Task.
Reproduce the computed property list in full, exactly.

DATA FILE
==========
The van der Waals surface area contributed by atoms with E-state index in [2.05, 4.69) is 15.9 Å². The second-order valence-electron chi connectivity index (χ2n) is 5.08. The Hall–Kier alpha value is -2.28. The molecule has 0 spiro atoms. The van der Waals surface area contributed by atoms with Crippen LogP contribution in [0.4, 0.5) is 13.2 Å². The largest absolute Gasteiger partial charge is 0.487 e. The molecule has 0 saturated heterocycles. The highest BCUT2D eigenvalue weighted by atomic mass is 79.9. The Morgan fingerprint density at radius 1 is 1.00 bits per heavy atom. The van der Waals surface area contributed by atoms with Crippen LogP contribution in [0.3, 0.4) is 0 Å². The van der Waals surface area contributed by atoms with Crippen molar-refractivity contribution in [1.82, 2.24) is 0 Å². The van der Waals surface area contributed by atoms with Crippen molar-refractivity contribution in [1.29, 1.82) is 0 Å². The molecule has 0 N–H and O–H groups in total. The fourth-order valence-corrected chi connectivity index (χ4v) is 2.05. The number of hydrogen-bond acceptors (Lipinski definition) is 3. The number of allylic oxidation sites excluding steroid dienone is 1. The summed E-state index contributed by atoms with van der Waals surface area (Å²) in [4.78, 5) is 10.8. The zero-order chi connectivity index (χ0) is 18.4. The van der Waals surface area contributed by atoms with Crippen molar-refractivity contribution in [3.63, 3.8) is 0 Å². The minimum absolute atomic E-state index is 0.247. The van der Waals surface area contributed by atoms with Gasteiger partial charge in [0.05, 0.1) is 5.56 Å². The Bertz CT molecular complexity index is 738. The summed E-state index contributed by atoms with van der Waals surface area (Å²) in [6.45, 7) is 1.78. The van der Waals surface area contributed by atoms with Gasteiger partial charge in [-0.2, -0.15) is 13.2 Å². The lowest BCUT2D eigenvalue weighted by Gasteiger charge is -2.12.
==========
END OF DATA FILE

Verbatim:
The van der Waals surface area contributed by atoms with E-state index in [2.05, 4.69) is 15.9 Å². The second-order valence-electron chi connectivity index (χ2n) is 5.08. The Hall–Kier alpha value is -2.28. The molecule has 0 spiro atoms. The van der Waals surface area contributed by atoms with Crippen LogP contribution in [0.4, 0.5) is 13.2 Å². The largest absolute Gasteiger partial charge is 0.487 e. The molecule has 0 saturated heterocycles. The highest BCUT2D eigenvalue weighted by atomic mass is 79.9. The Morgan fingerprint density at radius 1 is 1.00 bits per heavy atom. The van der Waals surface area contributed by atoms with Crippen LogP contribution in [0.3, 0.4) is 0 Å². The van der Waals surface area contributed by atoms with Crippen molar-refractivity contribution in [1.82, 2.24) is 0 Å². The van der Waals surface area contributed by atoms with Crippen molar-refractivity contribution in [1.29, 1.82) is 0 Å². The molecule has 0 N–H and O–H groups in total. The fourth-order valence-corrected chi connectivity index (χ4v) is 2.05. The number of hydrogen-bond acceptors (Lipinski definition) is 3. The number of allylic oxidation sites excluding steroid dienone is 1. The summed E-state index contributed by atoms with van der Waals surface area (Å²) in [4.78, 5) is 10.8. The zero-order chi connectivity index (χ0) is 18.4. The van der Waals surface area contributed by atoms with Crippen molar-refractivity contribution in [3.63, 3.8) is 0 Å². The minimum absolute atomic E-state index is 0.247. The van der Waals surface area contributed by atoms with Gasteiger partial charge in [0.05, 0.1) is 5.56 Å². The Bertz CT molecular complexity index is 738. The summed E-state index contributed by atoms with van der Waals surface area (Å²) in [6.45, 7) is 1.78. The van der Waals surface area contributed by atoms with Gasteiger partial charge in [-0.2, -0.15) is 13.2 Å². The lowest BCUT2D eigenvalue weighted by Gasteiger charge is -2.12.